Institution: Wabash College, Crawfordsville, Indiana, and Saint Mary's College, Notre Dame, Indiana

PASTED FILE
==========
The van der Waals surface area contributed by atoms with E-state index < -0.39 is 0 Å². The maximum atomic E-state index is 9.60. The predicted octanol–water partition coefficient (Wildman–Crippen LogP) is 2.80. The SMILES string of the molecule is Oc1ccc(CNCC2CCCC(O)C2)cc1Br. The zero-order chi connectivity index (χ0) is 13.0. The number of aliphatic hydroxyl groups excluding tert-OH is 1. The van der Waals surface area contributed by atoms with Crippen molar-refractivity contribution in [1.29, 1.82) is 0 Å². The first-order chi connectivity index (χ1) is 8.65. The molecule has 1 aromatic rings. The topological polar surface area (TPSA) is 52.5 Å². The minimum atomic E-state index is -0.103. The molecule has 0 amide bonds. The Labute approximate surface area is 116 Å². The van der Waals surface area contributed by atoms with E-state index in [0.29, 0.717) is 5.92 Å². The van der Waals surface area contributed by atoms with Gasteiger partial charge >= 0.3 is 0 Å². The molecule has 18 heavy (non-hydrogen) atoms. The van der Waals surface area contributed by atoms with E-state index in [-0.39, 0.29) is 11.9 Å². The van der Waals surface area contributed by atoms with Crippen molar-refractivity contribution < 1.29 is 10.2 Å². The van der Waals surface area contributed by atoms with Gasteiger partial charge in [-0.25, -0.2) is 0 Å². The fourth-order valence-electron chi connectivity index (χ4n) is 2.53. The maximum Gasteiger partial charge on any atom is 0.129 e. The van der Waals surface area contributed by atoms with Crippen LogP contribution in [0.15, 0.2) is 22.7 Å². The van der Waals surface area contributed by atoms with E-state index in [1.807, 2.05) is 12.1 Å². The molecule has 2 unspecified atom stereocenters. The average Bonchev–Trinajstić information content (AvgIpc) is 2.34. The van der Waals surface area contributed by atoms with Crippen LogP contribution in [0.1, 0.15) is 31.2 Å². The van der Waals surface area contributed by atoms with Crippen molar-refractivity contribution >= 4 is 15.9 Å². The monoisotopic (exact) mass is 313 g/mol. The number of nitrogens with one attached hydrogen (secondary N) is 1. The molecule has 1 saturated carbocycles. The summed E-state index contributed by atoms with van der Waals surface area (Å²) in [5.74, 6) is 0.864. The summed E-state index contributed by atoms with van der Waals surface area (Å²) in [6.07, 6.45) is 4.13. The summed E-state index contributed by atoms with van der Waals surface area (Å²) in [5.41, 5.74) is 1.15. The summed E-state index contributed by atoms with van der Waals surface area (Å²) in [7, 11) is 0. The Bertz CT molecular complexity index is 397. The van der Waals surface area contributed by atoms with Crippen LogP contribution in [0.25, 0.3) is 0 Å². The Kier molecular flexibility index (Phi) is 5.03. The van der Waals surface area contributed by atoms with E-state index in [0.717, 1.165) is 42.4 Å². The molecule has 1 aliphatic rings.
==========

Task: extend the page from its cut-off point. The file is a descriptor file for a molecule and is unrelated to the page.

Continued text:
Abstract: Aggressive behavior is defined as that in which an individual aims to harm another person, with the intent to physically or psychologically wound or kill. Aggression – whether unprimed or primed – is thus a trait of interest in both criminal behavior and every day mood management. Previous research (using the established intruder-scenario model) has reported high levels of serotonin and dopamine in the nucleus accumbens of adult male rats, both during and after aggressive bouts. Since the intruder-scenario could have a priming effect on aggression, this study for the first time investigated aggression in a neutral cage, only “priming” with the serotonergic agonist sumatriptan in an attempt to establish a potential connection between levels of nucleus accumbens serotonin and aggressive behavior. Thus, a total of eight male rats were randomly split into four pairs and tested for aggressive behaviors in a single 30-minute session. The pairs each consisted of one saline-infused rat versus one sumatriptan-infused rat. While the results showed non-significant effects of sumatriptan for some aggressive behaviors, sumatriptan-infused rats showed significantly higher occurrences of chasing and clinch attacking as compared to saline controls. Interestingly, both of these behaviors occur towards the beginning of an aggressive bout, suggesting that sumatriptan may influence the initiation of aggressive behavior. More research is necessary to confirm and expand these initial findings.